Teaching English in BrazilNow Hiring


Map of Brazil

See other ESL teaching opportunities in
Latin America
How Much Can I Earn?
Monthly Salary:
1,500 - 6,700 BRL
277 - 1,236 USD
Private Tutoring per Hour:
50 - 100 BRL
9 - 18 USD
Income Tax Rate:
0 - 25%
Ability to Save per Year:

What Are My Benefits?
Sometimes included or allowance may be given
Rarely included
Health Care:
Supplementary healthcare recommended
Sometimes paid

What Will Teaching Be Like?
Teaching Hours:
20 - 30
Typical Contract Length:
One year or less
Typical Start Date:
February/March, July/August
Application Timeline:
1 - 3 months

What Do I Need?
Work Visa:
Assistance not typically included
Education Requirements:
High School Diploma; Bachelor's Degree preferred,
Oxford Seminars TESOL/TESL/TEFL Certificate
Additional Notes:
Large but competitive ESL market; positions range from public and private schools, tertiary institutions, language schools, and private tutoring; it can be very challenging to find a school that is willing and able to sponsor a work visa.

Expected Apartment Costs
Food Costs


Expected Apartment Costs

Apartment costs are higher in Rio De Janeiro, Sao Paulo and Brasilia, but more affordable in cities like Porto Alegre and Florianopolis. The same modest apartment in Rio De Janeiro, Sao Paulo or Brasilia costing R$2,000/month or higher may only cost R$1,500/month in Porto Alegre. Apartment costs also decline significantly outside of the city centers, often by as much as 40%. Sometimes student housing near universities is available and more affordable.



Brazil’s once cash-only economy is moving to a more modern debit and credit card system. ATMs are readily accessible and many accept foreign cards, allowing you to withdraw the local currency from an account in one’s home country.

Most banks in Brazil are open Monday through Friday, 10:00 - 16:00, and have at least one English speaking employee. There are many private and state-owned banks throughout Brazil, and a few international banks, including, HSBC and Citibank.
Even though online banking is available, many Brazilians choose to do their banking and pay their bills in person, making lengthy queues something to anticipate.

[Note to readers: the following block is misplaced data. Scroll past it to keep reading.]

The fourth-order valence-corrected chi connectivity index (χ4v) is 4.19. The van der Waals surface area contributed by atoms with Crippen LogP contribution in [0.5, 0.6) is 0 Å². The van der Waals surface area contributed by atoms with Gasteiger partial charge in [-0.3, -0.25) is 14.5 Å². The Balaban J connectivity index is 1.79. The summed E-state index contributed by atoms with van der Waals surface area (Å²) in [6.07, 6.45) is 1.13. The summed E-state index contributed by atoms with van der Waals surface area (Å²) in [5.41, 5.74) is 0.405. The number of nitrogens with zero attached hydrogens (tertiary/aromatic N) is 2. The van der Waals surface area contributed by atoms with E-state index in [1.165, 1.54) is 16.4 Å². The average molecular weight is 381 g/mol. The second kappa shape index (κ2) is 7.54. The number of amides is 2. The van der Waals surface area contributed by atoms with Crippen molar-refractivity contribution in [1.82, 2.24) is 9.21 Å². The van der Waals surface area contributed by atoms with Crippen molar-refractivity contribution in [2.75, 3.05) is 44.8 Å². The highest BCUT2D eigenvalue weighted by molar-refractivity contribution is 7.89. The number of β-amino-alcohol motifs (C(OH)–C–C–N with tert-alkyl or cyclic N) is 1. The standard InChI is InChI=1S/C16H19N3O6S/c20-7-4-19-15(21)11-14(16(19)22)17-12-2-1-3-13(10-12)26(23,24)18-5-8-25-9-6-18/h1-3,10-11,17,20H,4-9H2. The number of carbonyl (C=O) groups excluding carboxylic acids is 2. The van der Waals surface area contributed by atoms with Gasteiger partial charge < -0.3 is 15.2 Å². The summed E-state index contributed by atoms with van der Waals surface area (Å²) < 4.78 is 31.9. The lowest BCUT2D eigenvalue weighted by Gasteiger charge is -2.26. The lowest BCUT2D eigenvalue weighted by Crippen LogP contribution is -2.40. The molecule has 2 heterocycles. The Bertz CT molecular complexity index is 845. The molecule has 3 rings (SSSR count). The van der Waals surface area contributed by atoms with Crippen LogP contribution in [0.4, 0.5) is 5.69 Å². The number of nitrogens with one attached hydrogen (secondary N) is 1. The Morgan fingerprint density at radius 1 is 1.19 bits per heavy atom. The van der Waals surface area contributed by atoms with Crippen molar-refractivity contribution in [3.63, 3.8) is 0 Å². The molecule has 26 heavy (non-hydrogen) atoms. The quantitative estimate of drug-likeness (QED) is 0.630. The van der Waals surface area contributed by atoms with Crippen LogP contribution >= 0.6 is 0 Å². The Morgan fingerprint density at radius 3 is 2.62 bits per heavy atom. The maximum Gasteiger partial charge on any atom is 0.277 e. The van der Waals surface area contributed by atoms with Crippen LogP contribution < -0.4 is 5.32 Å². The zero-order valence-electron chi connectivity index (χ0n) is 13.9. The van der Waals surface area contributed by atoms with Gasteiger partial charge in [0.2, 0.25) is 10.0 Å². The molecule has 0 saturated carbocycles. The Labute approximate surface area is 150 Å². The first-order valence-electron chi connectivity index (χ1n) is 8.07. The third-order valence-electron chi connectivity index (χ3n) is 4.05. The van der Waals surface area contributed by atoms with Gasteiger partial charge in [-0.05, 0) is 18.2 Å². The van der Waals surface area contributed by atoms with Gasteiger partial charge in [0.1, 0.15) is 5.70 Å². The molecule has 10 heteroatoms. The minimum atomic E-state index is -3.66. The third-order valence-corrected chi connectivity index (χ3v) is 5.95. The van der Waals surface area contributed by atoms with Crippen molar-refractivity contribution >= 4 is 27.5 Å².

The following documentation is required in order to open a bank account in Brazil:

  • A valid foreigner's identity card (Cédula de Identidade para Estrangeiro - CIE) which contains the Registro Nacional De Estrangeiro (RNE)
  • Individual Taxpayer’s number (Cadastro de Pessoa Física - CPF, also referred to as Cadastro Individual de Contribuintes - CIC)
  • Proof of domicile (e.g. utility bill in the name of the person opening the account)

 A couple of tips:

  • ESL teachers should take start up money to cover initial set up costs, apartment costs and other living expenses prior to receiving first paycheck
  • Credit card companies in one’s home country should be made aware of one’s relocation so that they don’t freeze accounts when they see charges in another country (unusual pattern)
  • Caution should be exercised when using ATM machines by covering the keypad when entering the PIN

Food Costs

The cost of living in Brazil is quite low; however, the purchase of imported goods is generally higher than prices state-side. The following table provides ESL teachers with examples of average food costs in Brazil.

  • 1 Liter Milk -  BRL$5.20
  • 1 kg. Chicken Breast - BRL$20.32
  • 1 kg. Rice - BRL$5.80
  • 1 kg. Potatoes - BRL$5.16
  • 1 kg. Bananas - BRL$5.45
  • Loaf of White Bread - BRL$7.12
  • 1 Dozen Eggs - BRL$9.65
  • Head of Leaf Lettuce - BRL$3.40
  • Bottled Water (1.5L) - BRL$3.25
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